OMB's Burk: Use architecture to improve your mission
- By Jason Miller
- Apr 17, 2007
Agencies are too willing to follow the Office of Management and Budget’s lead when it comes to developing their enterprise architecture instead of developing it on their own, the government’s chief architect said today.
Richard Burk, OMB’s chief architect, said he would prefer to see agencies focus their resources and efforts on using their modernization blueprint to meet the agency’s core mission than comply with administration reports.
“The amount of information we got with agency assessments this year was incredible,” Burk said after he spoke at Collaborative Expedition Workshop in Arlington, Va. “We got through the information, but I’m concerned that the federal enterprise architecture assessment has turned into a cottage industry for consultants helping to fill out the assessments. We will look at how we can ease the burden on agencies.”
Burk said he hopes to reduce the number of documents agencies turn in each year.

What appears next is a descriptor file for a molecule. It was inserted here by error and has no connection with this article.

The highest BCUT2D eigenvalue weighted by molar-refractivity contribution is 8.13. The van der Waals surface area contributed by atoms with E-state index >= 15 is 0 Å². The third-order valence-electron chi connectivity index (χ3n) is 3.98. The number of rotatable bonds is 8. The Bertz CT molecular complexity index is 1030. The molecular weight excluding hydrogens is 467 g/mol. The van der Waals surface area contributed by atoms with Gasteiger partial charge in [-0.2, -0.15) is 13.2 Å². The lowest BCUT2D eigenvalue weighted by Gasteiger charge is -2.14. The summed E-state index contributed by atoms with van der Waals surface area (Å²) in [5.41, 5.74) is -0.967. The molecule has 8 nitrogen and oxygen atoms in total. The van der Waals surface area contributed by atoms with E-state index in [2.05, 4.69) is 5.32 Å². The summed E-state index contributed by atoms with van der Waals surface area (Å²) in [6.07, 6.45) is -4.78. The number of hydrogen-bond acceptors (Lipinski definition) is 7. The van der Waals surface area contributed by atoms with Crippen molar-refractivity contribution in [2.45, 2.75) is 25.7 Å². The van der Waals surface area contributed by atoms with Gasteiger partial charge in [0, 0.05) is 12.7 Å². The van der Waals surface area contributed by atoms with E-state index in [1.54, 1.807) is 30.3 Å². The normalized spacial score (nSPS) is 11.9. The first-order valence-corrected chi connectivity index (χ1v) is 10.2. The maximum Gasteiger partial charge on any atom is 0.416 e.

“Maybe we just need to see their transitional strategy and operation documents of where the agency wants to be,” he said. “That and the budget documents should give us an idea of how well the EA is influencing the agency.”
Burk said that to tie agency architecture’s to its mission, chief architects must show value to the entire organization. They can do that by using OMB’s assessments and other documents as a framework.
“The framework defines terms and shows the relationships between business lines,” Burk said. “Along with the [federal enterprise architecture], the segment architecture approach, the Federal Transition Framework and other things are used to make the [enterprise architecture] operational.”
Burk also said agencies should look at their missions and modify the reference models to reflect what they do. Agencies should not try to match their investments with the federal enterprise architecture, he said.
To help agencies use their enterprise architecture to show value to their mission, OMB will issue guidance in the next month requiring agencies to develop metrics for their architectures.
“We will provide a few metrics, but it will be more important for the agencies to develop the measures that meet their needs,” Burk said. “They have to be meaningful to the businesspeople.”